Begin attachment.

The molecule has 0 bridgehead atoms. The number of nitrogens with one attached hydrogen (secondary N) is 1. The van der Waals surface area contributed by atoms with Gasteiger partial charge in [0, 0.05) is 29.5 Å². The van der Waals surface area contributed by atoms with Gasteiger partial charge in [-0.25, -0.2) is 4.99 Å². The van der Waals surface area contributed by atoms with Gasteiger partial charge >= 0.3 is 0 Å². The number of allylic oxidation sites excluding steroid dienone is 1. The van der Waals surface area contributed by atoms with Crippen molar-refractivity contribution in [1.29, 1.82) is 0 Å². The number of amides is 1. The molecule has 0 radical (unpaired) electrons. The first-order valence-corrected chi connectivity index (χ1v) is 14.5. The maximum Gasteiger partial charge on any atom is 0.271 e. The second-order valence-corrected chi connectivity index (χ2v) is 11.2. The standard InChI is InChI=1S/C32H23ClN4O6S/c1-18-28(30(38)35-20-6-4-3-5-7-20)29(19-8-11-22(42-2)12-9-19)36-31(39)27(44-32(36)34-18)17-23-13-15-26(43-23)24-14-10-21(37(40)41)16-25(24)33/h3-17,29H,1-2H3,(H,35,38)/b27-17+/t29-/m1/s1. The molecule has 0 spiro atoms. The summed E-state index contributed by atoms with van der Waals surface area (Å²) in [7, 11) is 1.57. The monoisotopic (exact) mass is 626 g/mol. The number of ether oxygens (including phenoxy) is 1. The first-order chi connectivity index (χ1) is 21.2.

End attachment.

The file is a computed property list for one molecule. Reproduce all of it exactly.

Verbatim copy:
The molecule has 0 bridgehead atoms. The number of nitrogens with one attached hydrogen (secondary N) is 1. The van der Waals surface area contributed by atoms with Gasteiger partial charge in [0, 0.05) is 29.5 Å². The van der Waals surface area contributed by atoms with Gasteiger partial charge in [-0.25, -0.2) is 4.99 Å². The van der Waals surface area contributed by atoms with Gasteiger partial charge >= 0.3 is 0 Å². The number of allylic oxidation sites excluding steroid dienone is 1. The van der Waals surface area contributed by atoms with Crippen molar-refractivity contribution in [1.29, 1.82) is 0 Å². The number of amides is 1. The molecule has 0 radical (unpaired) electrons. The first-order valence-corrected chi connectivity index (χ1v) is 14.5. The maximum Gasteiger partial charge on any atom is 0.271 e. The second-order valence-corrected chi connectivity index (χ2v) is 11.2. The standard InChI is InChI=1S/C32H23ClN4O6S/c1-18-28(30(38)35-20-6-4-3-5-7-20)29(19-8-11-22(42-2)12-9-19)36-31(39)27(44-32(36)34-18)17-23-13-15-26(43-23)24-14-10-21(37(40)41)16-25(24)33/h3-17,29H,1-2H3,(H,35,38)/b27-17+/t29-/m1/s1. The molecule has 0 spiro atoms. The summed E-state index contributed by atoms with van der Waals surface area (Å²) in [7, 11) is 1.57. The monoisotopic (exact) mass is 626 g/mol. The number of ether oxygens (including phenoxy) is 1. The first-order chi connectivity index (χ1) is 21.2.